The Value of Brand

In this blog, Chris Ashworth from Competitive Advantage considers the role of brand in product specification.

The purpose of Brand is to enable customers to identify products or services which promise specific benefits. Without it the product is likely to have a commodity position where price is the only driver of sales.

This definition highlights the importance of brand which I’d like to put into the context of building product marketing. In my specification training I teach that the specifier goes through three broad stages when identifying products; Idea Generation, Reviewing the Alternatives and Specification.

At the Idea Generation stage the Architect, Engineer or Interior Designer is not looking for a specific solution to a problem but browsing. This might be reading industry publications, attending exhibitions or conferences or reviewing newsletters. There will be an article which catches their attention and they will file it away for future reference.

Subsequently they will encounter a challenge on a project. At this point they will consult colleagues, both face to face and via social media for recommendations and advice. They may also recall that article they saved when browsing. Most likely, they will use Google to search for solutions to their problem or specific products. This may lead them to a directory like Barbour Product Search and either via this route or because of effective SEO they will arrive at a manufacturer’s website.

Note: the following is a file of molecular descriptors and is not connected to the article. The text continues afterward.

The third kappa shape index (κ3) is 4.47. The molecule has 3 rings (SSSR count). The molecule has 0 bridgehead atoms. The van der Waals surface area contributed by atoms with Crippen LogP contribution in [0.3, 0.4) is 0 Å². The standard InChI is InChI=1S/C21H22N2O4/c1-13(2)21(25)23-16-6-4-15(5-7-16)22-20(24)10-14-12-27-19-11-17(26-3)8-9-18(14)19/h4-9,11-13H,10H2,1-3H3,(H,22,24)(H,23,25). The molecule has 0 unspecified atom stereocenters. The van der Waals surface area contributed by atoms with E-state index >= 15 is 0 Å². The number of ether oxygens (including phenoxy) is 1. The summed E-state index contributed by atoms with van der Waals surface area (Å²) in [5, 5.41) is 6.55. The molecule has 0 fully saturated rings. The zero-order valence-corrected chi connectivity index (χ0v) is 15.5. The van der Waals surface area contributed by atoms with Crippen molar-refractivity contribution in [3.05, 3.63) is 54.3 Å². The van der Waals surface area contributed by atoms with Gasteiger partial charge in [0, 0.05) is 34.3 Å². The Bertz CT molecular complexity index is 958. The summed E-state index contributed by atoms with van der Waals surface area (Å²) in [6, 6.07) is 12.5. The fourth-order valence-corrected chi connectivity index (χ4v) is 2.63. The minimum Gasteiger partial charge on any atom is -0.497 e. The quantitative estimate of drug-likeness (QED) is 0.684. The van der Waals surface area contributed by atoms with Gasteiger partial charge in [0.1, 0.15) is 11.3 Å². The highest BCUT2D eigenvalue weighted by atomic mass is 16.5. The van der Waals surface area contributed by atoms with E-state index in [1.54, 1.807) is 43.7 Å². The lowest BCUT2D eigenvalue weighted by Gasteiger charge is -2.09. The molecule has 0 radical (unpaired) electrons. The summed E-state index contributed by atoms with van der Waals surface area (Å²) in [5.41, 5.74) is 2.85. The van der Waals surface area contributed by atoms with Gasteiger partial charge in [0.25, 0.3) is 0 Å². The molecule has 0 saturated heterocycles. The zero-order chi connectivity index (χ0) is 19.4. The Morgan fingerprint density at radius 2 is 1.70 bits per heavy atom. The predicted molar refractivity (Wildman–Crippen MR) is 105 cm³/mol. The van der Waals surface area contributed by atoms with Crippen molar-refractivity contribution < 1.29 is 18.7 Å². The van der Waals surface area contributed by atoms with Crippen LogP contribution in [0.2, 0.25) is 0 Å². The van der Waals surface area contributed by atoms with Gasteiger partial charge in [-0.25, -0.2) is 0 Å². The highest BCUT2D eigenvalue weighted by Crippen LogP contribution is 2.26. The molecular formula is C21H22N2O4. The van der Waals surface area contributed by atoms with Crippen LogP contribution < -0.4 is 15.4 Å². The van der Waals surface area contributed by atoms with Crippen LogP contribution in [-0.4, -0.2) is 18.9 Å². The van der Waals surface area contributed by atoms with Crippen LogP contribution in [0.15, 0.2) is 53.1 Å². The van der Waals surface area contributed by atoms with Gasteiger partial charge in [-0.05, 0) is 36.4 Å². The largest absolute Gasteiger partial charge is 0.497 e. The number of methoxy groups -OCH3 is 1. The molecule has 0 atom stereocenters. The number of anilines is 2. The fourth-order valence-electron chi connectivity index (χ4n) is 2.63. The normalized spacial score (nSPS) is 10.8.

All of this activity will generate a shortlist of products for which they will aim to make a choice by engaging with the manufacturer to gain more information. In last year’s Construction Product Information Survey published by the CPA and NBS specifiers were asked “Which of the following types of product information do you need when considering construction products?” and over 20 categories were listed. That is a lot of information to consider when deciding between products. So it is fair to assume that the specifier only goes into this depth for one or two products. They will probably make their initial selection based on how easy it is to access the information and past experience. And Brand is in many ways that past experience.

For a specifier of building products, they will have formed their opinions about a brand based on three broad factors; Technical Expertise, Reputation and most important what the product offers. Their awareness of this will have been achieved through the presence of the brand via advertising, press coverage, social media, an effective website, project stories and presence at exhibitions and conferences to name but a few.

To be selected the product has to be right for the job, and no amount of marketing will change that. But when it comes to that initial slimming down of the choices to a manageable quantity, then brand plays an important part. It is really shorthand for all of these factors allowing a specifier to trust a brand. And a well promoted brand will be front of mind.

Another finding from the CPA’s survey was that they asked product users if they were aware of their specified choices being substituted. 37% said this often happened and 31% said this sometimes happened. Only 8% said that it did not happen. I would suggest that this is another situation where a strong brand is important. Building a strong brand reputation means that the contractor will be less likely to propose an alternative and the specifier more likely to resist such a change.

Further Information

Chris Ashworth is founder of Competitive Advantage Consultancy which specialises in helping building product manufacturers to be more effective at getting their products selected providing a range of sales and marketing tools to help with specification strategy.

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